What? More Of The Same?
Nope! After a year and a half with the printer(s) I find myself being asked for advice about buying a printer and what to do when that advice is taken. So, rather than repeating myself in email, I figured I'd post a quick update. If you don't have a 3D printer, I'll understand if you sto... hey - you already stopped? Well, ok.
Microcaliper ($20) - I'm not sure how I missed this the first time. I use this thing a LOT. Not just for prints, but once you can measure something to within 3/100th of a mm, the tool makes its own jobs: how thick is this credit card? Why does this paper feel so light? Is resume paper really thicker? The cheaper models only measure down to 0.2mm, but you want to get finer than that. You can spend more, but it won't really be useful here.
Nozzle/Cleaning Needle kit ($8) - Brass nozzles wear down and, more frequently, get clogged, so you'll want to have some spares on-hand. But before you toss a nozzle you think is clogged, try cleaning it. The needles in this kit are precision-made to make sure they don't enlarge the nozzle's opening. They're also a great way to test your new nozzles to make sure the opening is as big as it should be, which is just what I did after ordering a cheap pack of 20 0.4mm nozzles. In that bag, only 9 were ready to go immediately, 7 needed some assistance from a 0.4mm needle to enlarge the opening and 4 had holes too small to be opened at all. The kit I linked above also includes a variety of nozzle sizes. Why would you want a bigger one? They print faster at the expense of appearance. You can also go smaller to get really fine layers. Just make sure you get nozzles compatible with your printer. This pack will work with many Makerbot, Creality and Prusa, but I make no guarantees.
Splurge Nozzles (variable) - I've been printing for over 18 months and the only reason I've had to discard nozzles is clogging - I've never worn one out, but it is possible if you print a lot. You can spend a bit more to get stainless steel ($7 each ) instead of brass, which not only last longer, but will let you print with more abrasive filament like carbon fiber, fiberglass, etc. Make sure to read the reviews carefully - cheaper ones are usually junk. You could also go all-in and get a ruby nozzle for $100, but if you do, make sure you get a real one. The $60 nozzles appear to be junk too.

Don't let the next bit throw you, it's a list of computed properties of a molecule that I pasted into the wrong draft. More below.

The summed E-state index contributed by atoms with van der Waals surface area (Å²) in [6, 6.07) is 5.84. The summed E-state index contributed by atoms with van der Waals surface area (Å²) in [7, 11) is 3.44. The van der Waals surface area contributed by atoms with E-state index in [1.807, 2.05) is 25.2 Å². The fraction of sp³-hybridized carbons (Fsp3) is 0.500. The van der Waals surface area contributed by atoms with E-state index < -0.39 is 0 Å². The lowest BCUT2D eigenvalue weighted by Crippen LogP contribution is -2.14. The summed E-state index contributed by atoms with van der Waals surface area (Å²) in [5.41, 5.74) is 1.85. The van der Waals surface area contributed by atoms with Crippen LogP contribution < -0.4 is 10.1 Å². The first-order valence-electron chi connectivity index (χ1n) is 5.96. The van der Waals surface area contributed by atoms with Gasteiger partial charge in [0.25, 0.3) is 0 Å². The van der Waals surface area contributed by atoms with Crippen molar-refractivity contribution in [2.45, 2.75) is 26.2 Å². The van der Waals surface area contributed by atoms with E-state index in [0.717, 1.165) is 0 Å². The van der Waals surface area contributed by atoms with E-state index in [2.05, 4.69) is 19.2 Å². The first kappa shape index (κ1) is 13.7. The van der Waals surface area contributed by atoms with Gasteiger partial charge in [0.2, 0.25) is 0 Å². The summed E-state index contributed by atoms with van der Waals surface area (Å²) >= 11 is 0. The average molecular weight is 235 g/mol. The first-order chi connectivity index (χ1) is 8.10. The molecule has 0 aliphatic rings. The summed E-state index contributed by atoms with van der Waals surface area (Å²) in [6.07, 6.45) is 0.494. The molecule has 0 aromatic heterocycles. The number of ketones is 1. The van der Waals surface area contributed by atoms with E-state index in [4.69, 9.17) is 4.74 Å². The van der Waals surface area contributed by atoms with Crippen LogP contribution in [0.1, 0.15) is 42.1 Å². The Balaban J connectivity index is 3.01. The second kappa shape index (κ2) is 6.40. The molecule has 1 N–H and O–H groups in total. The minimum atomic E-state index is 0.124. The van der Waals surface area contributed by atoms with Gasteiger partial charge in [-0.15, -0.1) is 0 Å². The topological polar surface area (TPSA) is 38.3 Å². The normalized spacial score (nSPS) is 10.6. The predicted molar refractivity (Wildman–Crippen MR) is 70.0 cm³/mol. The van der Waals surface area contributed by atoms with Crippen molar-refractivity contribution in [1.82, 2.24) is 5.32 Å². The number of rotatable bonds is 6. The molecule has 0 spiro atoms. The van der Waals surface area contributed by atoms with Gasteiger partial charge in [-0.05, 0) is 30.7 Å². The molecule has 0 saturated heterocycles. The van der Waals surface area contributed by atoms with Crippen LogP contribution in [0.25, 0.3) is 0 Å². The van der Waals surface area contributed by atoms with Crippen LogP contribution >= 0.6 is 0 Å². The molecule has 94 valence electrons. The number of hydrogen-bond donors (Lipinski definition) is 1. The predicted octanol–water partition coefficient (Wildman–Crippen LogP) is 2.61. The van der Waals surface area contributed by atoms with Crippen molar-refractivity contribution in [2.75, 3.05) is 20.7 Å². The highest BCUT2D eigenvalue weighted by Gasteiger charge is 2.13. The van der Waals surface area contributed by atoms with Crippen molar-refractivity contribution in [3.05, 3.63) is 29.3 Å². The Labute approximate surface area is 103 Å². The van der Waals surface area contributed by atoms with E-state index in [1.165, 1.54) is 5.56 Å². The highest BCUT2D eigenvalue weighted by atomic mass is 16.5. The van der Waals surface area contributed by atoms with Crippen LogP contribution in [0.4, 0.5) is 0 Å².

What To Print First
Sure, go ahead and print your Benchy. It's a rite of passage. After that, though, you're going to want to learn more about your printer and dial it in to get better, more reliable prints. There's a slew of parameters which can make a huge difference, so the only way to find those is testing: starting temperature, 1st layer temperature, bed temp, 1st layer bed temp, print speed, retraction distance, retraction speed, etc. Here are some of the tests I've found most useful:
Print SpeedTest_speeds-6mm.gcode then pick the speed that looks best for the rest. All other things being equal, faster retraction is generally better because it saves time. Using the speed you chose above, do the 2-10mm distance test to narrow down the distance range. Now that you have the range, choose a finer distance test, e.g.: 2-5mm, or 3-8mm. Unless your printer is direct-drive, you probably won't be in the 0-2mm range. With your chosen distance, redo the speed test at *that* distance. Use that retraction speed and distance in your slicer.